The issue of vendor independence can be a tricky one. A good relationship with vendors can be valuable, but for many clients, it's more important that a consultant is seen to assess a range of products before settling on the one that can best address the client's challenge.
Says Walker: “The solution you recommend for the client has to be 100 per cent to their benefit, otherwise you're playing a risky game with your credibility and reputation – your two most important assets in this business.”
In addition to these considerations, prospective consultants must also develop the practical skills needed to run a business, as well as identifying the best advisors in areas such as accounting, taxation and legal issues.
Of course, being an independent consultant needn't mean working alone. As well as CSO Confidential, Dorey is working on another business, Security Faculty, alongside David Morgan, former CISO of Lloyds TSB. Security Faculty provides training and development in leadership skills. “It's really beneficial to be involved in a joint venture of this kind,” Dorey says. “I was concerned that, working on my own, I would not have the benefit of a feedback loop.”
Justin Clarke, director and co-founder of consultancy Gotham Digital Sciences (GDS), found another way around this problem. After ten years working in information security in New Zealand, the US and the UK for Ernst & Young, he got together with three former colleagues to establish the London offices of GDS. “The New York office was already up and running, so when they were looking to expand internationally, we were the obvious people to approach,” he says. Clarke says that working in a group offers benefits in terms of flexibility and work/life balance. “In a big firm, you're not always free to hand off work to another member of the team when it's time for a holiday. Teamwork and collective responsibility are a big part of our approach at GDS and it works well for us all,” he says.
Whether working alone or in a group, self-discipline, motivation and determination may be the deciding factors that mark a consultant out for success or failure. “You must want to run your own business,” says Dorey.
Getting rich shouldn't be the main motivator, he says, because, for those at the top of the tree, there are already plenty of well-paid security jobs out there: “In the last four months, I've seen 20 heads of security jobs being headhunted, and last time I checked, barely a third of them had been filled.”
For those with less experience, however, life may be a lot tougher in 2009, according to research from recruitment company Barclay Simpson. It is frequently asked by its corporate and public sector clients to find information security consultants to carry out contract work. “In 2008, the increased number of contractors looking for work resulted in more competition for positions, with rates falling approximately ten per cent for generalist information security work,” says Barclay Simpson's report, Information Security Market 2009. Some contractors were requested to move into permanent positions to cut costs, the firm found. On the positive side, specialists such as identity management experts and penetration testers were able to maintain their rates, but in 2009 “there will almost certainly be more competition among contractors, as those who have been made redundant from permanent roles will also be looking for contract work”.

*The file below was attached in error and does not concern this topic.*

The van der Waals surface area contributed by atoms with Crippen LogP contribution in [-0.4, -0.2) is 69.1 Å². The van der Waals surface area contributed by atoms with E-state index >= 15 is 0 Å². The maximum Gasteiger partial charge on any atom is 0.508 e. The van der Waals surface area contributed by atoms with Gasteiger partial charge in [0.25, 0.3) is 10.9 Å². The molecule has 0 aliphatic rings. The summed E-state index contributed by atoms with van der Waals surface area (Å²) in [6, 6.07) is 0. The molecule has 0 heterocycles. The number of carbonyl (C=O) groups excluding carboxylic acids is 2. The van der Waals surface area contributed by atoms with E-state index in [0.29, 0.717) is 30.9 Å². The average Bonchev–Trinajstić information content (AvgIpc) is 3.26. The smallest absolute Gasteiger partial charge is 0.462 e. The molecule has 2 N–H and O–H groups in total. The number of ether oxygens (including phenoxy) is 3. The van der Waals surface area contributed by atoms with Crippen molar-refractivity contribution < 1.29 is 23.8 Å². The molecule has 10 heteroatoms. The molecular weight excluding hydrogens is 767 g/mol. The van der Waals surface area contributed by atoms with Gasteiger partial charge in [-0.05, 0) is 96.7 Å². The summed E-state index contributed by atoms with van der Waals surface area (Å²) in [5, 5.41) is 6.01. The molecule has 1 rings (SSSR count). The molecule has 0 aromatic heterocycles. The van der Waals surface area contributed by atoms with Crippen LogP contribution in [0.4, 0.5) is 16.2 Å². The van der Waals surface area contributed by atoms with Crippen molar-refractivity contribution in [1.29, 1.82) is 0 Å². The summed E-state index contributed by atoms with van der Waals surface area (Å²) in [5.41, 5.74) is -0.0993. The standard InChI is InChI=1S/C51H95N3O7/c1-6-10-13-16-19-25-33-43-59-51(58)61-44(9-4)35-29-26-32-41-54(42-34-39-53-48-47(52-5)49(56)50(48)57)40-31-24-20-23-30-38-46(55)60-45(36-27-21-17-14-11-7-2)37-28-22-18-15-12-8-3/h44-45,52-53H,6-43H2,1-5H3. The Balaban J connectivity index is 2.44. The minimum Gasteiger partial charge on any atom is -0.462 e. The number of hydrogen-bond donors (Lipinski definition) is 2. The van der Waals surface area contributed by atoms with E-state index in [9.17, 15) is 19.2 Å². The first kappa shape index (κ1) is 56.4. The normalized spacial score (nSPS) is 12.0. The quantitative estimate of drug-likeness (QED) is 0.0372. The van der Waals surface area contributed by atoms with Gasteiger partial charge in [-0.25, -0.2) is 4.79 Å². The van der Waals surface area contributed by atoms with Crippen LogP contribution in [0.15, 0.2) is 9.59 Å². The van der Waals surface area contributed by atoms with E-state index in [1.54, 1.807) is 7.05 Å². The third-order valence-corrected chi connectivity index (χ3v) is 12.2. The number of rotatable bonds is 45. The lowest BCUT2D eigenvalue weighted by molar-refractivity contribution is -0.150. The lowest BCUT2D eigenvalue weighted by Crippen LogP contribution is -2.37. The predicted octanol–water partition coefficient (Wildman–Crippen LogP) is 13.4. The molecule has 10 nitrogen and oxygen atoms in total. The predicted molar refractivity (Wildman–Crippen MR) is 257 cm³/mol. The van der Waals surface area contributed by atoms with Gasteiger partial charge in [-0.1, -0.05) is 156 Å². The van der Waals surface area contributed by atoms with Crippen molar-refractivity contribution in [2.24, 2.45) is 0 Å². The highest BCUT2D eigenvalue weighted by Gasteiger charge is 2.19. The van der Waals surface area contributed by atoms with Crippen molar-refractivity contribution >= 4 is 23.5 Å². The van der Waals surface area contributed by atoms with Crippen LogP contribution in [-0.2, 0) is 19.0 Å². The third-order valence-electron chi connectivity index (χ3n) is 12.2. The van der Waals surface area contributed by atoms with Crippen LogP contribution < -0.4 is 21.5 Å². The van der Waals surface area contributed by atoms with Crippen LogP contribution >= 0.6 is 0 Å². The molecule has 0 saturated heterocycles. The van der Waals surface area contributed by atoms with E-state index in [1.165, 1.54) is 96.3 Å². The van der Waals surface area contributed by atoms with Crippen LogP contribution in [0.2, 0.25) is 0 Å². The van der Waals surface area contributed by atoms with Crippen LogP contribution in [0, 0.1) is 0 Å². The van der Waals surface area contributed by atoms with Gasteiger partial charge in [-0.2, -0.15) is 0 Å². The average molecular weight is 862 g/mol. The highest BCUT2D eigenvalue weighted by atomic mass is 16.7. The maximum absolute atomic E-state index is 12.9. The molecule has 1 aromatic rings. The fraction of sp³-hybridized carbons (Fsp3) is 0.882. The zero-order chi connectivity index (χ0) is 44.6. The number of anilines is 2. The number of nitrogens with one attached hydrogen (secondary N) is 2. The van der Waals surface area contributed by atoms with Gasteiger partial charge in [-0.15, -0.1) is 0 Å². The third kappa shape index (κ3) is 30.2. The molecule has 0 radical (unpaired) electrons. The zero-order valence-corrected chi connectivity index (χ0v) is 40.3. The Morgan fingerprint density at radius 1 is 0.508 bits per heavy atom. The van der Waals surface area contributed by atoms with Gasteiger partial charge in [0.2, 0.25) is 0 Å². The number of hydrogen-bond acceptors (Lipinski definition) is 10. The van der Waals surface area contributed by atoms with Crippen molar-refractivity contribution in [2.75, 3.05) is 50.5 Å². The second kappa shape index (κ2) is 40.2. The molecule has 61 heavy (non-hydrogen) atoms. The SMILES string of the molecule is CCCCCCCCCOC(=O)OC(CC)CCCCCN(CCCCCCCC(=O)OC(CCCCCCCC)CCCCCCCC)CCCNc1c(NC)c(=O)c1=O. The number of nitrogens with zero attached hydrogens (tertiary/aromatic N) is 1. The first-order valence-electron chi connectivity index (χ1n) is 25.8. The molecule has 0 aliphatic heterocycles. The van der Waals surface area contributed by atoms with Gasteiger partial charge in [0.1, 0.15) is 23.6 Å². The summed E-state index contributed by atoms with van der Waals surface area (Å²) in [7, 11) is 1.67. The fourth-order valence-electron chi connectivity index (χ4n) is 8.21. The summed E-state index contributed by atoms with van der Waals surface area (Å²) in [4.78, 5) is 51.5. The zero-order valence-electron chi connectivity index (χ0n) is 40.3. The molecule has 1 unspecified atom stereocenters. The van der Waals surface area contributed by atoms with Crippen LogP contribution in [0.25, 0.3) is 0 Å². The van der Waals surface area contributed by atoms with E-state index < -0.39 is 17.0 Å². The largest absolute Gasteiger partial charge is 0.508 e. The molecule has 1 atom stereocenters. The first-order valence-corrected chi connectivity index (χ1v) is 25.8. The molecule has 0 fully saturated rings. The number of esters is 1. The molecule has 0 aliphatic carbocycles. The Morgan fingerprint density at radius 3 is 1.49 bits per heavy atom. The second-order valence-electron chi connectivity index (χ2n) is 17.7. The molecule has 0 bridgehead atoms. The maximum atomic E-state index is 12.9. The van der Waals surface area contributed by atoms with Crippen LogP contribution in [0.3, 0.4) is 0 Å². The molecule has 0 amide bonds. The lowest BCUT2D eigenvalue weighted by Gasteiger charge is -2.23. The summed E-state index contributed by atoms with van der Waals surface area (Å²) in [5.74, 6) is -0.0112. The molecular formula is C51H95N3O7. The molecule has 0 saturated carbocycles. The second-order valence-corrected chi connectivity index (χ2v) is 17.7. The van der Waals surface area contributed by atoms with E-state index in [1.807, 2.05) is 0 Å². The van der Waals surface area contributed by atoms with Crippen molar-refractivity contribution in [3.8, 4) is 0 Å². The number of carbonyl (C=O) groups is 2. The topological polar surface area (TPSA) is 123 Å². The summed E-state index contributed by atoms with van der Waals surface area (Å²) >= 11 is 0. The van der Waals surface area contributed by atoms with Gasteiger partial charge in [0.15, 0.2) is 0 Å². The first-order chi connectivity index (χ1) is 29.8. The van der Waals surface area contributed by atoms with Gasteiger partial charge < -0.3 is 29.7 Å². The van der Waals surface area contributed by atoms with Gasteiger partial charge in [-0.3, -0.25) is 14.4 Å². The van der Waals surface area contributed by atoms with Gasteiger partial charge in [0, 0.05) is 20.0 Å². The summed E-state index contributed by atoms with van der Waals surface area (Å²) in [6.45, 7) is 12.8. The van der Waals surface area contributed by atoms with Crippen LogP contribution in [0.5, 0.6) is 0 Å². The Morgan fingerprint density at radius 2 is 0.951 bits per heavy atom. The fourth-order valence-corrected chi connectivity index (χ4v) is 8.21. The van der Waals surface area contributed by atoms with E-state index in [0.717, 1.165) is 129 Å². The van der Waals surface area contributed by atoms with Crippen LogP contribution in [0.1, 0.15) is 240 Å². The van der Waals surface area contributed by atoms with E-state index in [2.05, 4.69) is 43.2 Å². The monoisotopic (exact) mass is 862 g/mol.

In 2008, the public sector was a major area of opportunity – a trend that is set to continue in 2009. In particular, the firm saw strong demand for CLAS consultants (those registered as listed advisers with CESG, the information assurance arm of GCHQ) to fulfil central government projects. Those consultants with a strong track record in this area are being tied into longer, more lucrative accounts, says the report, and demand is expected to remain, if not increase, in 2009.
In the commercial sector, the outlook for 2009 is more mixed. Barclay Simpson anticipates that continued consolidation in the financial services industry could result in an increased demand for consultants with network security and architect skills to assist with post-merger systems-integration projects. And the continued drive towards ISO 27001 could increase the number of roles for consultants with specialist skills in this area, it added.
Whether information security professionals enter the consultancy business by choice or through redundancy, this is clearly still an area of opportunity – but only for those with the drive and skills to truly set themselves apart from the herd.
Setting out your stall
So you've decided to become an independent information security consultant. How do you get your name out there – and bring business in?
Your success will depend on three things: reputation, reputation, reputation. That will involve seeding the marketplace with evidence of that reputation – through intensive networking, glowing client references and establishing yourself as a thought leader.